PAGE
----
COVID-19 has widened energy accessibility gap, says new GCEEP report
Many Nigerians are among over 100 million people worldwide to see their electricity access disconnected because they couldn't pay.
The Global Commission to End Energy Poverty (GCEEP) has called for urgent action on increasing access to electricity for the millions of people who are unconnected and underserved as part of an inclusive COVID-19 economic recovery. In a report released on Thursday, the commission said more than 100 million people could see their electricity access disconnected in 2020 because they couldn't pay their bills during the pandemic.
Prior to the pandemic, GCEEP said more than 800 million people worldwide lacked access to electricity, and hundreds of millions more struggled with erratic and limited service. According to the World Bank's Sustainable Energy for All (SE4ALL) database, only 54.4 per cent (103 million) of Nigeria’s population had access to electricity in 2017. Nigeria has the world’s second largest deficit in access to electricity, after India.
The commission's 2020 Report: Electricity Access says COVID-19 has widened the energy accessibility gap, with the toll falling disproportionately on the poor and most vulnerable.
"COVID-19 has underscored the human consequences of energy poverty, showing the impact that a lack of electricity has on health, food, and jobs,” said Rajiv J. Shah, GCEEP’s Co-Chair and President of The Rockefeller Foundation. “It has also put many more vulnerable communities at risk of losing access to reliable power and falling back into extreme poverty.”
Shah further stated that increasing energy access must be prioritised as part of the economic stimulus to tackle the fallout of the pandemic. The commission is also working to catalyse investments to support a green and inclusive recovery from the crisis.
In this regard, GCEEP has called for the adoption of an Integrated Distribution Framework (IDF) – an approach that blends grid-based and distributed renewable technologies in a coordinated manner to achieve universal, productive-use electrification more quickly and more cost-effectively.
"Addressing the urgent challenges of climate change can go hand-in-hand with helping communities attain the universal energy access that provides a path out of poverty,” said Ernest Moniz, GCEEP’s Co-Chair and Former US Secretary of Energy. “Affordable electricity access is particularly important.”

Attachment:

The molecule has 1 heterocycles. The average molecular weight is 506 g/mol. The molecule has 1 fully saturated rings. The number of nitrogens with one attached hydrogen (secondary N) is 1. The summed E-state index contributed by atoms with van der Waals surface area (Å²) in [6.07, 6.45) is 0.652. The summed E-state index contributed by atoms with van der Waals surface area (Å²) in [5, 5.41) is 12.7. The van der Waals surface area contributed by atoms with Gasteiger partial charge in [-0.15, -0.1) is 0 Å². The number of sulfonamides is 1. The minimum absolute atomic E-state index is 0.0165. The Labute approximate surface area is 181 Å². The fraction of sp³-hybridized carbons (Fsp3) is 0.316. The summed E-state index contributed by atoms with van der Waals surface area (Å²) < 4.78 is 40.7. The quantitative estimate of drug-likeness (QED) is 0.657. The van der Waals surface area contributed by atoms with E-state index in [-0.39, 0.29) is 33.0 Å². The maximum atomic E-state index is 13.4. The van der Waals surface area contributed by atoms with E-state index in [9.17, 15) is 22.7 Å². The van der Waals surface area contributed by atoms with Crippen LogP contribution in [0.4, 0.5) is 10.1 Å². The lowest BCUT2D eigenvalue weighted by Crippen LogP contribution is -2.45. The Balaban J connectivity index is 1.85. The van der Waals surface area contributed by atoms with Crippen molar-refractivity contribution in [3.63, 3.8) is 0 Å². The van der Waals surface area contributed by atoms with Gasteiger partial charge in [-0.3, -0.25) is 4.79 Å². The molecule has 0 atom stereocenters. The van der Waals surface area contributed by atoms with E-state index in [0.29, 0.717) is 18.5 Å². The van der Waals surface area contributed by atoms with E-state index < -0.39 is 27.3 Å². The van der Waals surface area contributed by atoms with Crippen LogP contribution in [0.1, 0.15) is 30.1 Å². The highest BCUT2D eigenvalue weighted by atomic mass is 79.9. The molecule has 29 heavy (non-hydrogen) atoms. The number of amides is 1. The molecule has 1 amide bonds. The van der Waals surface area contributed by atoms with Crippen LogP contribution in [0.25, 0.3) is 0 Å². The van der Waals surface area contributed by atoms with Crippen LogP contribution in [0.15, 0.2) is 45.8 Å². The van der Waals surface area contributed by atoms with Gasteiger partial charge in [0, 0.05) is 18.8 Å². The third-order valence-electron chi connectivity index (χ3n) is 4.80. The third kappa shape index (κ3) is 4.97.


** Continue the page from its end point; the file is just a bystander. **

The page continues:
Launched in 2019, GCEEP's mission is to forge a path toward universal electricity access. The commission comprises utilities, off-grid companies, multilateral development banks, academics, and leaders from across the electricity and development sectors. It is co-chaired by Shah, Moniz, and Akinwumi Adesina, Africa Development Bank (AfDB) President.
Speaking on the report's IDF approach, Adesina said: "Aligned with medium and long-term climate and sustainability goals, electrification will yield substantial socio-economic and environmental benefits, particularly in the developing economies of Sub-Sahara Africa. Energy must therefore be prioritized in the recovery strategies currently being developed by governments, international institutions and businesses."
Arguing on the need to accelerate efforts toward a more sustainable and equitable energy, the report calls for substantial private sector participation due to the sizable investments needed to achieve full electrification. This is in line with Sustainable Development Goal 7, which seeks universal access to affordable, reliable, sustainable and modern energy by 2030. The commission seeks to structure new public-private partnerships that crowd investment into electrification, ending energy poverty and unlocking more inclusive economic growth.
The report was released just as the Nigerian government’s service-based reflective tariff (SRT) structure came into force last month. Under the structure, the government has partially removed electricity subsidy, leading to an increase in electricity tariffs for many citizens in a country where poverty has been on the increase. Many Nigerians would be among the more than 100 million people the GCEEP said could see their electricity access disconnected because they couldn't pay their bills.
The removal of the subsidy is not unconnected with the government's cost-cutting measures amid reduced revenue due to low oil prices. Earlier in the year, the government removed petrol subsidies, among other fiscal measures, as part of the requirements for receiving technical assistance from the International Monetary Fund (IMF) under the terms of the $3.4 billion emergency financial assistance the government received to fight COVID-19.
GCEEP said its research team – led by the MIT Energy Initiative (MITEI)'s Deputy Director Robert Stoner and MIT visiting professor Ignacio Perez-Arriaga – is actively engaged in efforts to apply the IDF approach in several first-action countries, including Nigeria, Rwanda, Uganda and Colombia.
The AfDB challenged African countries to take the lead in implementing strategies to effectively end carbon emissions in ...
EU and others have invested $95 million in equity capital and loans to support AfDB's Off-Grid Energy Access Fund.
The Kathu Solar Park will provide clean and reliable energy to 179,000 homes in South Africa.
- Europe must become a global climate power
- Elon Musk unveils details of $100mn global carbon reduction competition
- On World Aids Day, Access Bank promotes HIV prevention
- Nigeria to host West Africa's largest solar farm with 200MW capacity
- Outlook of maritime security in west and central Africa 2021
- Access Bank demonstrates commitment to support people with disabilities
- Facebook launches inspirational book spotlighting African female leaders